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Gaza Power Plant

{Originally posted to the Tower Magazine website}

Gaza’s sole power plant shut down on Sunday for lack of funds, leaving the nearly 2 million residents of the Strip with only four hours of electricity per day.


The manufactured crisis is just another example of how “Hamas remains the same cynical organization that exploits the distress of Gaza’s residents for political gain,” long-time Palestinian affairs correspondent Avi Issacharoff wrote Wednesday in The Times of Israel.

The same rationale also serves as Hamas’ incentive behind stealing food shipments into the Strip and diverting fuel from hospital generators: the more misery the better.

The bitterness and poverty of Gaza’s residents is the bloodline of Hamas. It is the fertile ground on which its extremist ideology flourishes and from which it recruits its fighters.

Hamas could, if it wanted to, pay for enough electricity to ease the suffering of its people and prevent a deepening of the humanitarian crisis. According to estimates by Israel and the Palestinian Authority, Issacharoff reported, Hamas raises $28 million every month in taxes, a significant amount of which they use to pay their members.

But a large portion is diverted to pay for the terrorist organization’s military purposes. Estimates suggest that Hamas is spending $130 million a year on its military infrastructure and preparations for war, including terror tunnels and rockets.

Gaza’s economy lies in ruins. A decade after Hamas’ violent seizure of the Strip, unemployment is at around 40 percent and poverty is widespread. Two-thirds of the population rely on international aid organizations. The water is dangerously polluted. And now the lights have gone out.

As Issacharoff observed, “Those who took control of Gaza in a military coup and since then invested more than $1 billion in their military infrastructure, could have easily directed their resources to resolve Gaza’s problems. But what is the value of another few hours of electricity for the people of Gaza, compared to another few tunnels or rockets?”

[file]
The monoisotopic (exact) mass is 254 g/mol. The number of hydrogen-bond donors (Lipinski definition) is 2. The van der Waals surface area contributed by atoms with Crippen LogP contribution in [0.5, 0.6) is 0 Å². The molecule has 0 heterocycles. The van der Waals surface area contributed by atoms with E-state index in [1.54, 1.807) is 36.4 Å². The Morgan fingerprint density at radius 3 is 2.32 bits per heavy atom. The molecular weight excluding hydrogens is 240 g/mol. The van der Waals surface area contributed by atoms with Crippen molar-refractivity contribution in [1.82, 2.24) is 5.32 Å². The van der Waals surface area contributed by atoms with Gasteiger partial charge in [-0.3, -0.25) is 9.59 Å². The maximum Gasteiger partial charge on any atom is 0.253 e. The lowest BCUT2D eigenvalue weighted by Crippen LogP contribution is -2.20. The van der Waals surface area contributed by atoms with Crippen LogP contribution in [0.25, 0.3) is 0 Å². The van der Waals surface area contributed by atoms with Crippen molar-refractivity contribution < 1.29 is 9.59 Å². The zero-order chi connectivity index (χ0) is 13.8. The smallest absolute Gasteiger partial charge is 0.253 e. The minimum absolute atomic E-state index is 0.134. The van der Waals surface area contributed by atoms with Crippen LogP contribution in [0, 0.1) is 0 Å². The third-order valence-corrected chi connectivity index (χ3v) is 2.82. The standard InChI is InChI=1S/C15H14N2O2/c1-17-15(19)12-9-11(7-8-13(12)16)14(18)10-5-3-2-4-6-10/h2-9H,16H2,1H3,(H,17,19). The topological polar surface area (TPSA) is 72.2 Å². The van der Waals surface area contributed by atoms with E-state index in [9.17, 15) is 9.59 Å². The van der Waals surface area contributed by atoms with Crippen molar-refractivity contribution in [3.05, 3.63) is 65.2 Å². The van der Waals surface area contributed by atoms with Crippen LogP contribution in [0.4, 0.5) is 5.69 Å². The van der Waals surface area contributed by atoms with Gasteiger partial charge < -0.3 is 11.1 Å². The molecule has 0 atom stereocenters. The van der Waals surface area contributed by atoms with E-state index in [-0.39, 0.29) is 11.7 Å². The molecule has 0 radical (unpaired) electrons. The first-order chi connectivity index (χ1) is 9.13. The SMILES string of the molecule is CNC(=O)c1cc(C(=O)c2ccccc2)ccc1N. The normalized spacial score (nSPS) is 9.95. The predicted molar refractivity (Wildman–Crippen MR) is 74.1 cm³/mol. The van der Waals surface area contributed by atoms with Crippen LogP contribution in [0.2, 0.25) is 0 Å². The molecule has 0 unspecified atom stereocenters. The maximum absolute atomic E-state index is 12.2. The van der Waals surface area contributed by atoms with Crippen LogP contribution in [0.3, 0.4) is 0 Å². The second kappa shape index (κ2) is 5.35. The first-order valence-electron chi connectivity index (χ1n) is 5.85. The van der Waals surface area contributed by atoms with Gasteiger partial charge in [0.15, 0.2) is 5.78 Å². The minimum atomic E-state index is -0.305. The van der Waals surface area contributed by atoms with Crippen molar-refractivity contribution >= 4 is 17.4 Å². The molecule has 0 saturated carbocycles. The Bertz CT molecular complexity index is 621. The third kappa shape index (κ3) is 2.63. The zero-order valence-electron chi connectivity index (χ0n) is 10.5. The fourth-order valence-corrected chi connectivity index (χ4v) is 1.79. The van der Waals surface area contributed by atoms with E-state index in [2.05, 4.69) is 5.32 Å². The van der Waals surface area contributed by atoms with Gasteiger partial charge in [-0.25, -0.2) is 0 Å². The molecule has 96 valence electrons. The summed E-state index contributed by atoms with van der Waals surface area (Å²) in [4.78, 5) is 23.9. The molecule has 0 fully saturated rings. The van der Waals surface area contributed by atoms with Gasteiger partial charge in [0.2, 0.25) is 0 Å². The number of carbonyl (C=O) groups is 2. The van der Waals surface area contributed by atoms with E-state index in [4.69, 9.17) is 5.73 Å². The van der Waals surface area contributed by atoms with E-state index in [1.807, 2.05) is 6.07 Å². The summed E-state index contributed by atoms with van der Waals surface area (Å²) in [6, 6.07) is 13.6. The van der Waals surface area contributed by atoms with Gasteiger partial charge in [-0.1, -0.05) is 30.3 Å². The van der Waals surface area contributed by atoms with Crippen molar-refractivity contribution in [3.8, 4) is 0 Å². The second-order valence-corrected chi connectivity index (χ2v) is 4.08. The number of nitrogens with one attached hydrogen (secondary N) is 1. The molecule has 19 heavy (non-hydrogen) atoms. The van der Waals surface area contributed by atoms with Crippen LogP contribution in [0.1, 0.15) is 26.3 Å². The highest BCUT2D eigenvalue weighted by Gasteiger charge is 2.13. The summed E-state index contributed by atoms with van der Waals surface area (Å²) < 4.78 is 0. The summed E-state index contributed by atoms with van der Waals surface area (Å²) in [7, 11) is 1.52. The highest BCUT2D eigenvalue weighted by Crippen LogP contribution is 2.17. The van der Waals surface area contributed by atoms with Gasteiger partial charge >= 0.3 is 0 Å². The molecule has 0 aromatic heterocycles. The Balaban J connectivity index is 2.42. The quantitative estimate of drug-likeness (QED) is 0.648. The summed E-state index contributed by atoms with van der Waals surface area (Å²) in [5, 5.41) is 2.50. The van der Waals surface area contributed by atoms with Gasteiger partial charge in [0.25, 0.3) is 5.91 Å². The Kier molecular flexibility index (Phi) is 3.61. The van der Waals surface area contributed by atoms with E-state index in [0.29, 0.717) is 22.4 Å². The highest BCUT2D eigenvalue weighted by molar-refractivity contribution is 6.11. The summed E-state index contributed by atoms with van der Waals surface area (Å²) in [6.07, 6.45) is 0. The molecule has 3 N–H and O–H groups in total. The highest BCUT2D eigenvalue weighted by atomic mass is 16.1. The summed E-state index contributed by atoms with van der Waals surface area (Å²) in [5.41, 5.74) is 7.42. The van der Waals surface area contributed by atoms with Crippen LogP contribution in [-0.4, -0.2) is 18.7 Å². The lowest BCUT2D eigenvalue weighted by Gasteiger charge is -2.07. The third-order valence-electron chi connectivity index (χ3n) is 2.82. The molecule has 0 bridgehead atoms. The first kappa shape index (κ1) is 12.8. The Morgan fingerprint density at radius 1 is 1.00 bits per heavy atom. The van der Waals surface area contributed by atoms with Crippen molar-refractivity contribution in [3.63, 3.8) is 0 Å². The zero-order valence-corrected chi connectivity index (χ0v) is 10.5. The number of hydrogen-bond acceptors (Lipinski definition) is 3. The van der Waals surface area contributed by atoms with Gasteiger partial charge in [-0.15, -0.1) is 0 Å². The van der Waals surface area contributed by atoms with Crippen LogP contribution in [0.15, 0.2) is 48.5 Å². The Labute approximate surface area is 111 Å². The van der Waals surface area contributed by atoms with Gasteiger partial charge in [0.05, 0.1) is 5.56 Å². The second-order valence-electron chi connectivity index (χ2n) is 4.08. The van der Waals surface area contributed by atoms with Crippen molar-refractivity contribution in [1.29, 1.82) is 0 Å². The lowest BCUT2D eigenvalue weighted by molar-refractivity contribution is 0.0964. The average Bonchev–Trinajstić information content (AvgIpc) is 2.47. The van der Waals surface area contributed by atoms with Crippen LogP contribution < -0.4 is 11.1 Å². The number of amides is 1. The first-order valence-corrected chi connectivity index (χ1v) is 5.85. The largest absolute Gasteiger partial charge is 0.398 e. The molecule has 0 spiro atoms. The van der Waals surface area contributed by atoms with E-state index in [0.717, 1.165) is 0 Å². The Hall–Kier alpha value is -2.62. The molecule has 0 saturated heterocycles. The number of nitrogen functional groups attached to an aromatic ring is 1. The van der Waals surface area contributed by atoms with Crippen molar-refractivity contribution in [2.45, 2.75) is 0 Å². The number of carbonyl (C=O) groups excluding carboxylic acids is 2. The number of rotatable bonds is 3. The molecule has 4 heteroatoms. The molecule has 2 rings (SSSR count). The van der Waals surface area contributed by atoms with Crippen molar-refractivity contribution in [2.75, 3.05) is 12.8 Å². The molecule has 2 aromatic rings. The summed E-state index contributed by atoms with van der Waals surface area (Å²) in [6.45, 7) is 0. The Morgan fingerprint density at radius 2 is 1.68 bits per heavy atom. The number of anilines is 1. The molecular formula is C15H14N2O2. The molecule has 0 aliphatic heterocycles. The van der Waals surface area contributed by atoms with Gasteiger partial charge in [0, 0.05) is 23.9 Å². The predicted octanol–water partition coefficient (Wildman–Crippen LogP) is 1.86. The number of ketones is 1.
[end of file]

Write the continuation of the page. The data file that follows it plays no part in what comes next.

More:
Last March, Issacharoff recounted a scam that Hamas ran to enrich itself with the money of ordinary Gazans. It held a lottery to give away 1,040 “free” homes in a new neighborhood built with Qatari funds. However, the lottery winners — except for 150 Hamas officials — would each have to pay $40,000 to hook up utilities to their “free” homes. Altogether, Hamas made about $36 million from that Qatari foreign aid.

“In actuality, the homes, donated by Qatar, are being practically given away to Hamas cronies while others have to pay off the terror group to put a roof over their heads — one of myriad ways Hamas is exploiting the humanitarian crisis in the Strip to pad its own coffers,” Issacharoff wrote at the time.

Veteran Palestinian affairs correspondent Khaled Abu Toameh made a similar observation about Hamas’ priorities in February 2016. The expense and effort that Hamas puts into building attack tunnels while Gaza is mired in poverty shows that “the last thing Hamas cares about is the welfare of the Palestinians in the Gaza Strip,” he wrote.

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